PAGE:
1940 Documentary about Chengdu People (Sichuan).
Instructional movie produced by Erpi Classroom Films Inc.
In collaboration with O.J.CALDWELL Formerly of University of Nanking
Life and work of the people who live in Chengtu, located in a valley in western China.
Contents. The life and work of the people who live in a valley in western China.
Chengtu lies cradled between lofty chains of mountains. There are views of its ancient wall, its temples and tombs, and its streets.
Outside the city the farmers cultivate their land as they have for centuries. An ancient irrigation system planned by Li Ping 2,000 years ago is still in use. Grain is made into flour in an old mill using water for power. Rice is hulled with apparatus ancient in design. The products of the farm are offered for sale in the markets of the city.
Following views of bamboo growing in a clump, the many uses of this product are indicated -- the making of furniture, household utensils, rope, sedan chairs, bridges, etc.
Some of the ancient crafts of China are pictured. As a potter is shown at work, the commentator says that the potter's wheels revolved during the classic dynasties of Tang and Sung and Ming. A silversmith works at his ancient trade. As silk weavers are shown, the commentator says that a legend claims that the Chinese have been weaving silk for over 4,000 years. Rich silk fabrics are displayed in the shops of the city. There are views of the mulberry trees on which the silkworms feed.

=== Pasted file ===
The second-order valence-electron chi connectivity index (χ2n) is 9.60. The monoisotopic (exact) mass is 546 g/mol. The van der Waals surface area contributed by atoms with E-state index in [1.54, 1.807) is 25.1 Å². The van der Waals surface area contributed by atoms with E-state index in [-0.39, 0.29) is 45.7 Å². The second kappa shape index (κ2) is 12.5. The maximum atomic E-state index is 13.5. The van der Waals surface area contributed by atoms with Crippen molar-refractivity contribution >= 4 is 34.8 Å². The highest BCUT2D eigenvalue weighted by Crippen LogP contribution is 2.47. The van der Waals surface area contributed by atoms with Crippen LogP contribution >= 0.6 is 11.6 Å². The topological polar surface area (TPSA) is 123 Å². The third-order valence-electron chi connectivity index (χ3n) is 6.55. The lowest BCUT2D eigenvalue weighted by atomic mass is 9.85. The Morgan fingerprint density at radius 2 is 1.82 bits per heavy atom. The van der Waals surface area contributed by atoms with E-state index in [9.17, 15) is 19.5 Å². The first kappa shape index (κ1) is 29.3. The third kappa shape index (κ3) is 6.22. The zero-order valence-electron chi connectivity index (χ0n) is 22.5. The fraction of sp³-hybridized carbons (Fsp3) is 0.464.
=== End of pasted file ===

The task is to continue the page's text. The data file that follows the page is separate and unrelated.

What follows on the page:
Modern science is changing the ancient ways of life. Modern electric power has brought with it the telephone, the electric light, and the motion picture projector. The Chinese farmer working in his fields sees modern automobiles and airplanes. Modern medical science replaces the herb doctor.
Appraisal. Good for (1) showing an ancient city located in western China, (2) indicating the agricultural practices of farmers in western China, and (3) showing the ancient handicrafts of that country. Should be useful in developing an appreciation of the antiquity of Chinese civilization and in indicating the influence of modern inventions on the Chinese way of life.
A sequence showing the many uses for bamboo suggests the ingenuity of the people in adapting an abundant native product to their needs. Although the film does not specifically mention the effect of the Japanese invasion, it can very well be used as background material for a study of that action.
Photography and sound are excellent.